Pacific Science Volume 22, Number 1, 1968

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Pacific Science is a quarterly publication devoted to the biological and physical sciences of the Pacific Region.


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    Notes. A Variant Aplysia californica
    (University of Hawai'i Press, 1968-01) Winkler, Lindsay R.
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    Notes. A Eurasian Alga in Alaska
    (University of Hawai'i Press, 1968-01) McRoy, C.P.
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    Revision of the Genus Pandanus Stickman, Part 27. Pandanus Novelties from Madagascar
    (University of Hawai'i Press, 1968-01) St. John, Harold
    At the beginning of the eighteenth century Pandanus was found growing naturally on Madagascar. The first species from there were described by du Petit Thouars. Subsequent discoveries revealed that it was one of the three great centers of the genus, with 63 species.
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    Revision of the Genus Pandanus Stickman, Part 26. Pandanus mayotteensis from the Iles Comores
    (University of Hawai'i Press, 1968-01) St. John, Harold
    Up to the present there has been known only one species of Pandanus in the Iles Comores, P. maximus Martelli (sect. Pandanus), indigenous to the Ile Grande Comore. Now, there can be announced a second species from the islands, P. mayotteensis (sect. Vinsonia). The islands lie in the Mozambique Channel, about midway between Madagascar and Mocambique, Africa.
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    An Account of the Species of Polysiphonia of the Central and Western Tropical Pacific Ocean: I. Oligosiphonia
    (University of Hawai'i Press, 1968-01) Hollenberg, George J.
    Twenty-four tetrasiphonous species are described. The following species or varieties are new: Polysiphonia anomala, P. apiculata, P. delicatula, P. flaceidissima var. decimera, P. flaccidissima var. iki, P. flaccidissima var. lopi, P. hawaiiensis, P. herpa, P. poko, P. poko var. longii, P. profunda, P. pseudovillum, P. quadrata, P. rubrorhiza, P. setacea, P. sphaerocarpa var. distans, P. sphaerocarpa var. filifera , P. subtilissima var. abbottae, P. tenais, P. tuberose, P. scopulorum var. macrotrichia, P. scopulorum var. minima. The following new combinations are made: P. saccorhiza (Collins and Hervey) comb. nov., P. sparsa (Setchell) comb. nov., P. scopuloram var. villum 0. G. Agardh) comb. nov., P. mollis var. tongatensis (Harvey) comb. nov.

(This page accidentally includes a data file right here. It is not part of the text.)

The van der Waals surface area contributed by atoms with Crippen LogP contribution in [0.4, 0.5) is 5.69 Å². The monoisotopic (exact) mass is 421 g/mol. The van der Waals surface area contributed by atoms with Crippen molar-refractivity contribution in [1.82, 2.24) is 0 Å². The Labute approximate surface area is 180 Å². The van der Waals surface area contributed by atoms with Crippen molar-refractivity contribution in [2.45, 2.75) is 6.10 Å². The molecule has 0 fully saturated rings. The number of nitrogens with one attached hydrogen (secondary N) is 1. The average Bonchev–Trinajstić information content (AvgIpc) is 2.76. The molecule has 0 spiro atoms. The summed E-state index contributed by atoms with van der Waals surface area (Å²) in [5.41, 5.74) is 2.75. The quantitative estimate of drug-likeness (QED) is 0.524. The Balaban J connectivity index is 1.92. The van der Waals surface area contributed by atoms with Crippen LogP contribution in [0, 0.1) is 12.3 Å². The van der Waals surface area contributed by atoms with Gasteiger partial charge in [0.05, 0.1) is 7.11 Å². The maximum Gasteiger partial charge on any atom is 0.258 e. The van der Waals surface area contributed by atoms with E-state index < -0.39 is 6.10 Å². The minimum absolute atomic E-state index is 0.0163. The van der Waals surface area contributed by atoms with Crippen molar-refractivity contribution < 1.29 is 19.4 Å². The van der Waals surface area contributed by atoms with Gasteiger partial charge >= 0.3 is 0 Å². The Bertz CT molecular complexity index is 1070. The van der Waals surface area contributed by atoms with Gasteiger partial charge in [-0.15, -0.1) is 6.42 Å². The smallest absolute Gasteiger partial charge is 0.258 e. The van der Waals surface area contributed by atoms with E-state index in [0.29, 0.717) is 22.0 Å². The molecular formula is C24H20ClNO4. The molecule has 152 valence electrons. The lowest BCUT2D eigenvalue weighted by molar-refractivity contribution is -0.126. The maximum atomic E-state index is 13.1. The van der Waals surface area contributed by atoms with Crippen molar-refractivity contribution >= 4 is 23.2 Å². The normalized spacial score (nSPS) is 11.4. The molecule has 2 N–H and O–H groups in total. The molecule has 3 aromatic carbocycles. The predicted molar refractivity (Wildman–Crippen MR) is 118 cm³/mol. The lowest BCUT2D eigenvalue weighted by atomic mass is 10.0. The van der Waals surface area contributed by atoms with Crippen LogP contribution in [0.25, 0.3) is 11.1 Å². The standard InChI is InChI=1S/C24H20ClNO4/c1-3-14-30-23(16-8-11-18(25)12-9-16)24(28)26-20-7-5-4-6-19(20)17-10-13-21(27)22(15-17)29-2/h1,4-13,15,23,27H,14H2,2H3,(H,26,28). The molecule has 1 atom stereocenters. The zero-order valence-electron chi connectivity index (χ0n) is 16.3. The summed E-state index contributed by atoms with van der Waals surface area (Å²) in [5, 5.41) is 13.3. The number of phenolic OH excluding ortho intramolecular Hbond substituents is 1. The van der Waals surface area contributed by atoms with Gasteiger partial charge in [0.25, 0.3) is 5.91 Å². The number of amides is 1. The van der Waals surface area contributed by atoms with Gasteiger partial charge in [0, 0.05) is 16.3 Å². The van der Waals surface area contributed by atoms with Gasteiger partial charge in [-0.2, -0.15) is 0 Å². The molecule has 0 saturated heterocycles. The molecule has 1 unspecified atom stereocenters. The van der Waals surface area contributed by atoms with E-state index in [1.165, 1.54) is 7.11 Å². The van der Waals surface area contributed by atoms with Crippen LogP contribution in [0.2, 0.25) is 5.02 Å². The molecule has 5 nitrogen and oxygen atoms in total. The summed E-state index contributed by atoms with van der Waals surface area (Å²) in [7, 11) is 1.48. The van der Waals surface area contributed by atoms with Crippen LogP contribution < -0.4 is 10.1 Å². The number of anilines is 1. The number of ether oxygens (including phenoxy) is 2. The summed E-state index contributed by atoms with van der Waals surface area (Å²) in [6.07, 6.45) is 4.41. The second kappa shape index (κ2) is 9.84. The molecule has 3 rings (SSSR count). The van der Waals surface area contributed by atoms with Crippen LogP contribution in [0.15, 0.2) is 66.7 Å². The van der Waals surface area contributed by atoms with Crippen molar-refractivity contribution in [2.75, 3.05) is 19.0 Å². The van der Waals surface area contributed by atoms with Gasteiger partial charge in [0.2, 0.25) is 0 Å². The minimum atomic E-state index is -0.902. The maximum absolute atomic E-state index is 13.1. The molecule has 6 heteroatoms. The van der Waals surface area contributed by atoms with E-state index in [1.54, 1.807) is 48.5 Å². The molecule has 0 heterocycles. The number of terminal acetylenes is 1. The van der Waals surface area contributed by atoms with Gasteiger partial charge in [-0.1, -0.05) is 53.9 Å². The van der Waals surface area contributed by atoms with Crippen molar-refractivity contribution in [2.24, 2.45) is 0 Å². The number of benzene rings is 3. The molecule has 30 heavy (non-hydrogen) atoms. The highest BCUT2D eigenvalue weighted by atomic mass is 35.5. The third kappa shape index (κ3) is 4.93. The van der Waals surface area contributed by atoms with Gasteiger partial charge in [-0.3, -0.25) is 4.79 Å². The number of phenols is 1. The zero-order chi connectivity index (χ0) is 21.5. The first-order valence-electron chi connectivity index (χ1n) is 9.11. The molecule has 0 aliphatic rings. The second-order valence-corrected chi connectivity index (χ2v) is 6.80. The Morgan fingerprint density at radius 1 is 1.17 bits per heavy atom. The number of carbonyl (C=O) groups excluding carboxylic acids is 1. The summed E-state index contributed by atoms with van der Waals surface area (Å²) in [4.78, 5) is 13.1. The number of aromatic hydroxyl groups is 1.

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    Preliminary Observations on the Fine Structure of Species of Micromonospora (Actinomycetales)
    (University of Hawai'i Press, 1968-01) Kenner, Diana D. ; Hohl, Hans R. ; Baker, Gladys E.
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    Antarctic Ocean-Floor Fossils: Their Environments and Possible Significance as Indicators of Ice Conditions
    (University of Hawai'i Press, 1968-01) Thomas, Charles W.
    Seven Antarctic marine environments are examined with respect to their geology and to the skeletal remains of marine microorganisms. While all assemblages live in the same water mass, they vary significantly from place to pl ace. Geology and oceanography of each locality appear to produce less effect upon the character of populations than do topography and bay ice. The latter features suggest a possible use of fossils as indicators of conditions of bay ice.
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    Compressional Wave Velocities in Basic Rocks
    (University of Hawai'i Press, 1968-01) Christensen, Nikolas I.
    Compressional wave velocities determined by measurement of travel times of pulses at pressures to 10 kilobars are given for specimens of basalt. Variations of velocity with propagation direction are related to feldspar orientation and inhomogeneity in alteration of the specimens. Velocity differences reported for diabase, gabbro, eclogite, and basalt can be explained in terms of variation of density and mean atomic weight . The basalts have the lowest compressional wave velocities of basic rocks. The low velocities are a consequence of slight alteration, high mean atomic weight, and relatively low density.
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    Distribution of Epifaunal Biomass on a Sublittoral Rock-Reef
    (University of Hawai'i Press, 1968-01) Pequegnat, Willis E.
    Previously the author reported on the quantitative distribution of epifaunal species and individuals and their zonation on a siltstone reef located in the open ocean near Corona del Mar, California (Pequegnat, 1964) . A marked top-to- bottom reduction in numbers of species and individuals was observed to exist on this reef, and these changes were related to a reduction of wave-induced water movements from the reef's upper to lower levels. Three observations pointed to the desirability of determining the distribution of biomass over the rock-reef: (1) the populations of some species were greatest on the reef's lower levels, (2) several of the largest species with relatively small numbers of individuals occurred here, and (3) there appeared to be a shift from a preponderance of suspension-feeders at the top toward increasing importance of deposit-feeders and scavengers at the base.
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    Cestode Parasites of Hawaiian Fishes
    (University of Hawai'i Press, 1968-01) Yamaguti, Satyu
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